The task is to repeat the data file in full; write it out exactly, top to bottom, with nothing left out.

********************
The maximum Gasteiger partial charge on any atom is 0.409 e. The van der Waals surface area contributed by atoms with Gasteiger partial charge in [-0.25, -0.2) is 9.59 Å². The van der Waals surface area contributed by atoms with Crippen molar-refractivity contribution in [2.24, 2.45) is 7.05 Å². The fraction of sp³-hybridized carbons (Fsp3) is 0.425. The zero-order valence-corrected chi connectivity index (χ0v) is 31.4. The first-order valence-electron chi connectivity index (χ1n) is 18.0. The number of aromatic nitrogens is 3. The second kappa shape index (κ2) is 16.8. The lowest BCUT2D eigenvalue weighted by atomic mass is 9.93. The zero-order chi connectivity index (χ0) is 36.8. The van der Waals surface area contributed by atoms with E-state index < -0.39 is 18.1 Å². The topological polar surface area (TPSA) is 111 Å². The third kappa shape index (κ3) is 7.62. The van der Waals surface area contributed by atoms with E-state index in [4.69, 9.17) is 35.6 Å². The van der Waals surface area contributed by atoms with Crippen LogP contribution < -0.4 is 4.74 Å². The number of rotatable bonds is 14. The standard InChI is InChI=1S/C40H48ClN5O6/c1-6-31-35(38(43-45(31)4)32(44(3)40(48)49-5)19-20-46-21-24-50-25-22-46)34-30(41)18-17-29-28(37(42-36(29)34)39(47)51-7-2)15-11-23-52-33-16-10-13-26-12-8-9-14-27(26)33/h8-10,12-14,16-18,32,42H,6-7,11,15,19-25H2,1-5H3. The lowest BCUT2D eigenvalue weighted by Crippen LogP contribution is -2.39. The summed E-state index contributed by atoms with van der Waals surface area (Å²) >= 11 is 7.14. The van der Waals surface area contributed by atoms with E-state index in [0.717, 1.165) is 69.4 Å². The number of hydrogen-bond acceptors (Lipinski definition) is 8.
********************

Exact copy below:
The maximum Gasteiger partial charge on any atom is 0.409 e. The van der Waals surface area contributed by atoms with Gasteiger partial charge in [-0.25, -0.2) is 9.59 Å². The van der Waals surface area contributed by atoms with Crippen molar-refractivity contribution in [2.24, 2.45) is 7.05 Å². The fraction of sp³-hybridized carbons (Fsp3) is 0.425. The zero-order valence-corrected chi connectivity index (χ0v) is 31.4. The first-order valence-electron chi connectivity index (χ1n) is 18.0. The number of aromatic nitrogens is 3. The second kappa shape index (κ2) is 16.8. The lowest BCUT2D eigenvalue weighted by atomic mass is 9.93. The zero-order chi connectivity index (χ0) is 36.8. The van der Waals surface area contributed by atoms with E-state index < -0.39 is 18.1 Å². The topological polar surface area (TPSA) is 111 Å². The third kappa shape index (κ3) is 7.62. The van der Waals surface area contributed by atoms with E-state index in [4.69, 9.17) is 35.6 Å². The van der Waals surface area contributed by atoms with Crippen LogP contribution < -0.4 is 4.74 Å². The number of rotatable bonds is 14. The standard InChI is InChI=1S/C40H48ClN5O6/c1-6-31-35(38(43-45(31)4)32(44(3)40(48)49-5)19-20-46-21-24-50-25-22-46)34-30(41)18-17-29-28(37(42-36(29)34)39(47)51-7-2)15-11-23-52-33-16-10-13-26-12-8-9-14-27(26)33/h8-10,12-14,16-18,32,42H,6-7,11,15,19-25H2,1-5H3. The lowest BCUT2D eigenvalue weighted by Crippen LogP contribution is -2.39. The summed E-state index contributed by atoms with van der Waals surface area (Å²) >= 11 is 7.14. The van der Waals surface area contributed by atoms with E-state index in [0.717, 1.165) is 69.4 Å². The number of hydrogen-bond acceptors (Lipinski definition) is 8.